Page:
I would like to introduce you to Lena.
I learned to sew on Lena. She belonged to my grandmother, who got it from her mother, who got it from… well, I will get to that. I know not why she is called Lena - She has always been called Lena, ever since I was knee high to a grasshopper, and that was a long time ago. Although Lena was of grandmotherly age even then.
Lena has an ID tag, which is inscribed K248437. Date my machine confirms that Lena was born in 1902 in Elizabeth, New Jersey USA.
So how did she get all the way here? Well, Lena has a birth story, and my job is to share it with you. I’ll tell it to you just as it was told to me.
You see, my great grandfather was a builder, and was responsible for building and supervising the building of many of the grand buildings, schools and government dwellings you see around Perth, Western Australia. Great Grandfather was overseeing the building of Christian Brothers College a century ago, when one of workers and his new wife were seeking passage home to their own native country of Scotland. The wife had had a babe, was desperately homesick, and to travel home to Scotland was expensive. Being of lower working class, the labourer did not have enough money for the ship fare and had asked his employer, my Great Grandfather, for the loan of 5 pounds to make the fare.
My father’s family is not known for their generousity, but being a fair man, he made a deal with the labourer. As 5 pounds was a LOT of money back then, the labourer was to leave something of value – in this case, it was Lena – as collateral, and a 5 pound loan was made. The deal done, the worker and his new family made their way across the sea to Bonny Scotland. The labourer never returned – and was never heard from again.
And Lena became part of the family.
Lena still has all her attachments in a special case which came with her when she entered my Great grandmother’s world. Her manual has seen better days, and is crumbling away inside a zip lock bag. Not like Lena, she still sews – well, she did when I last saw her used, which was in 1995. She has since been in storage, staying at my mother’s home until I had her shipped here this week. Her treadle still treadles, her bobbin winds, but the tension spring needs repairs. I even have her oil bottle.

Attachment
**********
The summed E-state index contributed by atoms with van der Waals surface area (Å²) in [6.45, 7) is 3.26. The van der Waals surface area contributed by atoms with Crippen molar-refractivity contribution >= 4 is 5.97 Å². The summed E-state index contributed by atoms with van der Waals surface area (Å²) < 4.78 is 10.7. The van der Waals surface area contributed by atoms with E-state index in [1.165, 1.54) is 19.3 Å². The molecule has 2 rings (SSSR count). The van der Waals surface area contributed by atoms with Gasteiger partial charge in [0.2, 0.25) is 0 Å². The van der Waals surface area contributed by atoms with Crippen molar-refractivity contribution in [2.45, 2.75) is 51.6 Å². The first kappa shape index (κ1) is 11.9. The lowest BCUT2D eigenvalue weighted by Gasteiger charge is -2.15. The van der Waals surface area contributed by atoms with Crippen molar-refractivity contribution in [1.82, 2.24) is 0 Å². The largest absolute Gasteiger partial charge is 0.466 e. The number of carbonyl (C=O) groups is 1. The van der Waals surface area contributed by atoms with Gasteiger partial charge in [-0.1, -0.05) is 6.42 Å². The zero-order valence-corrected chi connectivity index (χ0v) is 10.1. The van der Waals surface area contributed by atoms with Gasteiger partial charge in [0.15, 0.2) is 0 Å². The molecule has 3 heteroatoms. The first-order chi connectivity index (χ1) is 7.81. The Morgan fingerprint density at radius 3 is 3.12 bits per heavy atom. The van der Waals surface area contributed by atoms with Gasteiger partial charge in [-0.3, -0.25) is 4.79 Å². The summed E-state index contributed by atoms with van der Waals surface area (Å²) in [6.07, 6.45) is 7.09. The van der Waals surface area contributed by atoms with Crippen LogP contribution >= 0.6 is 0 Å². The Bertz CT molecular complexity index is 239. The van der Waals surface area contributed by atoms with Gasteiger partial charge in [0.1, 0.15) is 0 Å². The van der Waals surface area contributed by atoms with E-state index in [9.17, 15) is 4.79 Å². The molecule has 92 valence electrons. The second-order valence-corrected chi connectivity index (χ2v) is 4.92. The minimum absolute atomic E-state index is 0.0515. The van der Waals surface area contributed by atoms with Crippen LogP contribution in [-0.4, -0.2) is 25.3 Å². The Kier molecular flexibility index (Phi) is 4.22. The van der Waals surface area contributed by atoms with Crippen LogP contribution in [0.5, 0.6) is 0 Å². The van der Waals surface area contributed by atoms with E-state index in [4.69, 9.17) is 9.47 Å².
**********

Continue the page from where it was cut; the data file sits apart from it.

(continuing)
My grandmother – like her mother – sewed on Lena right up until she was unable to sew anymore. She did have an electric sewing machine – it was quicker for those long seams – but she still did some of her stitchery on Lena when it suited her.
Lena has just celebrated her 106th birthday, her body is understandably a little battered. I found an online restoration guide – but really, her japanning is still almost perfect except on the base plate where it’s chipped. And underneath some oily residue her painted flowers and swirls, her brass plates and her engraved silver is still perfect and needs a clean as a century of oil is a little hard to remove. Her shellacking looks a little sad but I think my skin would look no better at almost 107 years of age.
So that’s Lena’s story. Just the way it was told to me.